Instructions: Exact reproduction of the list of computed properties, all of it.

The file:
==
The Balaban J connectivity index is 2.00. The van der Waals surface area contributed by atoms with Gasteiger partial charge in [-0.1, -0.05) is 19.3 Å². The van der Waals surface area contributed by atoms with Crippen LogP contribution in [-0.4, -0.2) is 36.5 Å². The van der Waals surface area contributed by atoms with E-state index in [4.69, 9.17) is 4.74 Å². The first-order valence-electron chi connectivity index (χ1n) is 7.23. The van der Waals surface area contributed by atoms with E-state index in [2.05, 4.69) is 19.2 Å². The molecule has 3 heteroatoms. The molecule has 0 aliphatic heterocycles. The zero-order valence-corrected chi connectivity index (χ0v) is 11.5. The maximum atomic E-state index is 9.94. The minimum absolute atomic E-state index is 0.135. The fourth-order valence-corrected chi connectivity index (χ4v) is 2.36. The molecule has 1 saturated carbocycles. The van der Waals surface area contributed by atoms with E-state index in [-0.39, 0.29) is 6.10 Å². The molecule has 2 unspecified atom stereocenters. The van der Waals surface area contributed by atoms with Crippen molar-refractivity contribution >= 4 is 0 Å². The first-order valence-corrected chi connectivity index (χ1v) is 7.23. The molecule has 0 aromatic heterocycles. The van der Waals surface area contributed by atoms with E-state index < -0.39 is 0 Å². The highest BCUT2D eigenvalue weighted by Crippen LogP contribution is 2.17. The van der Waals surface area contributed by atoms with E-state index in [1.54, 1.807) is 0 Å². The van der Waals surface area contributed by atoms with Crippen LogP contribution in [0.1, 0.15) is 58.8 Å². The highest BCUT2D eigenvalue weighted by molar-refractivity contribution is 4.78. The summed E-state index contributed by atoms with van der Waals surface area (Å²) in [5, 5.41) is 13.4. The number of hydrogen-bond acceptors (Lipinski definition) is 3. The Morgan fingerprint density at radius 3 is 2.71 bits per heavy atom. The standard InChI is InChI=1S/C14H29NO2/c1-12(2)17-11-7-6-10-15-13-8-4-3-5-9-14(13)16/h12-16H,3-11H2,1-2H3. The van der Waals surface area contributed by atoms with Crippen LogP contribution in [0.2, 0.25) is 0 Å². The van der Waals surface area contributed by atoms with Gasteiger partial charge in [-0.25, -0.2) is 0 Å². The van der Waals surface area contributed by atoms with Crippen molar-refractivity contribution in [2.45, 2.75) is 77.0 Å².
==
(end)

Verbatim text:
The Balaban J connectivity index is 2.00. The van der Waals surface area contributed by atoms with Gasteiger partial charge in [-0.1, -0.05) is 19.3 Å². The van der Waals surface area contributed by atoms with Crippen LogP contribution in [-0.4, -0.2) is 36.5 Å². The van der Waals surface area contributed by atoms with E-state index in [4.69, 9.17) is 4.74 Å². The first-order valence-electron chi connectivity index (χ1n) is 7.23. The van der Waals surface area contributed by atoms with E-state index in [2.05, 4.69) is 19.2 Å². The molecule has 3 heteroatoms. The molecule has 0 aliphatic heterocycles. The zero-order valence-corrected chi connectivity index (χ0v) is 11.5. The maximum atomic E-state index is 9.94. The minimum absolute atomic E-state index is 0.135. The fourth-order valence-corrected chi connectivity index (χ4v) is 2.36. The molecule has 1 saturated carbocycles. The van der Waals surface area contributed by atoms with E-state index in [-0.39, 0.29) is 6.10 Å². The molecule has 2 unspecified atom stereocenters. The van der Waals surface area contributed by atoms with Crippen molar-refractivity contribution >= 4 is 0 Å². The first-order valence-corrected chi connectivity index (χ1v) is 7.23. The molecule has 0 aromatic heterocycles. The van der Waals surface area contributed by atoms with E-state index < -0.39 is 0 Å². The highest BCUT2D eigenvalue weighted by Crippen LogP contribution is 2.17. The van der Waals surface area contributed by atoms with E-state index in [1.54, 1.807) is 0 Å². The van der Waals surface area contributed by atoms with Crippen LogP contribution in [0.1, 0.15) is 58.8 Å². The highest BCUT2D eigenvalue weighted by molar-refractivity contribution is 4.78. The summed E-state index contributed by atoms with van der Waals surface area (Å²) in [5, 5.41) is 13.4. The number of hydrogen-bond acceptors (Lipinski definition) is 3. The Morgan fingerprint density at radius 3 is 2.71 bits per heavy atom. The standard InChI is InChI=1S/C14H29NO2/c1-12(2)17-11-7-6-10-15-13-8-4-3-5-9-14(13)16/h12-16H,3-11H2,1-2H3. The van der Waals surface area contributed by atoms with Crippen LogP contribution in [0.2, 0.25) is 0 Å². The van der Waals surface area contributed by atoms with Gasteiger partial charge in [-0.25, -0.2) is 0 Å². The van der Waals surface area contributed by atoms with Crippen molar-refractivity contribution in [2.45, 2.75) is 77.0 Å².